I’m trying to write this review to sort out my thoughts on the leviathan and a half of a book that is Douglas Hofstadter’s Le Ton Beau de Marot: In Praise of the Music of Language. Here is one of my thoughts. Observe a new symbol make its way into language: it squiggles and squirms and then suddenly it’s everywhere, diluted, like you just stepped on a worm on the pavement. This is not a bad thing nor a good thing, except maybe for the integrity of the worm. It’s just how we process language, you know. A useful image comes into our possession and we paint it everywhere until it only means itself. Hofstadter would like it if I provided an example or two with my generalisation here, because that is the best way he knows to get information across. Very well.
Take sexting, that utterly ridiculous word. Sometime a few years ago some American news channels got their collective breaths caught in their throats by another in their ritualistic series of tantrums about teenagers having sex lives, or preambles thereto. Apparently, teenagers were sending each other erotic messages via cell-phones. Possibly even, and look away now for a while, nude pictures, colloquially known as “nudes.” Texts about sex. Sexts. This word took the US by storm, and when something takes the US by storm, the US takes to the Internet. Especially Twitter. It became a thing to preface your tweets with “sext:” and then say something longing, something horny, or something plain weird (the humour mostly coming from trying to imagine things like “sext: I stuffed your refrigerator with crystals” as a serious mating call). Patricia Lockwood deserves a mention here because her sext poems are amazing, though we have come to expect sexts from her now, so we don’t get them anymore. Her other poetry is equally amazing.
Anyway, likely, people have not actually changed their erotic messaging habits because of this word, but the word has become a thing. What you are referring to now when you preface a statement with “sext:” is this weird tradition, not any actual attempt at passing your statement off as a human version of that bellowing sounds that moose make when they’re in heat. Or, should I say, that’s what I do. Sometimes I pass through the tradition and come out on the moose-noise side too, though.
Hofstadter’s book is full of translations of one particular French poem. Some of them are pretty good and get the message across very smoothly. But somewhere along the line, he just looses it. The translations start to be based on new challenges on top of the translation challenge, because the translators (most of them being Hofstadter himself) feel like they have mastered the art of translating this one particular poem from French into English. How many enjambments can we stuff into the poem? Can we change the genders expressed? Can we change the rhythm? Hofstadter has very rigid ideas but demonstrates and admits that he doesn’t know quite where his stiffness comes from. I could see where it was going, though, when a translation that reads “… Has some bug / Laid you up? / Made you up- / chuck a lot? / Knuckle not / Under, but …” shows up somewhere in the middle of the tome. (That is also the sequence of lines quoted in the only other review of this book I’ve read, and I feel bad about that, but oh well. Take it as a sign that this particular line was particularly egregious.) That is not a good translation of the Marot poem, but he is very proud of it. I will get back to that. Essentially, there comes a point in the book where the only way to appreciate the poems he shows us is by having read all the other poems, and had the French original explained to us in painfully clear language. At the end of this particular trainwreck of thought is a lipogrammatic explanation of John Searle’s Chinese Room Experiment written in the format of the original Marot poem, and Hofstadter has the audacity to call it a translation. Gasp.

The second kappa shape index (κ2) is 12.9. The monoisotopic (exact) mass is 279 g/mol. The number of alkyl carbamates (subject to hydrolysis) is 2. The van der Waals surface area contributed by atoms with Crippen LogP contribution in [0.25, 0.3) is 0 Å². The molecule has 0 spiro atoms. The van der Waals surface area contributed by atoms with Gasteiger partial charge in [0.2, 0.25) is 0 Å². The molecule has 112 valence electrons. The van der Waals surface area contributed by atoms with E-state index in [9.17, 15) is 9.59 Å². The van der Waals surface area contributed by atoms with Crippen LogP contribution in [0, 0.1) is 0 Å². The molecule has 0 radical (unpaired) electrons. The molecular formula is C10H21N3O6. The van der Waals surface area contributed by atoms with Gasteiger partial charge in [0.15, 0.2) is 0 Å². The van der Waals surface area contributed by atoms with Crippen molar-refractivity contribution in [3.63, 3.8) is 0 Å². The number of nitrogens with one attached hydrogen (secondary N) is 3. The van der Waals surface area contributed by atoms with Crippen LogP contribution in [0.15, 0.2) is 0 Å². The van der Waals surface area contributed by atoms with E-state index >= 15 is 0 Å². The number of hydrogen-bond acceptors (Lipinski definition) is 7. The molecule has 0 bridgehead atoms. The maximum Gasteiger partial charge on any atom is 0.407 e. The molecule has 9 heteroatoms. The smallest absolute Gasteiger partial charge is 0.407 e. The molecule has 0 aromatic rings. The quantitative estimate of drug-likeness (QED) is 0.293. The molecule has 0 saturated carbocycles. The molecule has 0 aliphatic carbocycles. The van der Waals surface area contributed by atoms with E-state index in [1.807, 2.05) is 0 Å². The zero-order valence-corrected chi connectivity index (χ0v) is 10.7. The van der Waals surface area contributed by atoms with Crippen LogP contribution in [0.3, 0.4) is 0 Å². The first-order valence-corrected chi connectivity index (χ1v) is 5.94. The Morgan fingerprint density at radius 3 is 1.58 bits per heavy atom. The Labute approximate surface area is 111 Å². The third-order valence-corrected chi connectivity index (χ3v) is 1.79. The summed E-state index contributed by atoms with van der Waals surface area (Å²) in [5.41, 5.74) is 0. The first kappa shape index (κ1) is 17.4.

A Cubical Kubrickal Rubrical
The structure of the book is this: I’m at this family gathering. I am fourteen years old, I would perhaps rather be out talking to my older, cooler cousins, but I’m listening to my uncle talk and he never shuts up. I don’t know which side of the family he’s from. Maybe he just barged in here. He talks about anything, everything, occasionally says incredibly racist things without realizing it. (At one point, he compares the Israeli government to the Nazi regime, not based on things they do that are actually genocidal but based on their fucking attitude to language, which is shared by the Academie Française and countless other institutions, but he doesn’t find the symmetry of comparing the French or the Icelandic to Nazis funny so he doesn’t mention those. At another point, he recounts an anecdote about a tribesman asking questions of an anthropologist, and because he’s a tribesman, Hofstadter calls him naïve and laughs at him, even though what he did in the unsourced anecdote sounds more like sarcasm (to me). But I digress. Hofstadter deplores racism where he can see it.) Mostly he comes back to two topics: his dead wife and the translation of poetry. And he gets drunker and drunker, avuncularer and avuncularer. The bits about his wife are very touching, and she sounds like she was a wonderful person, and I am sorry for his loss. I wish he would shut up about the translation of poetry, though. I’ve structured this review like it’s a bit of his book, because, well, why not. Nothing has meaning, it just repeats until it can reference itself. And then it does that until there are two factions: those who are smug about it, and those who are smug about having fun. No-one has fun.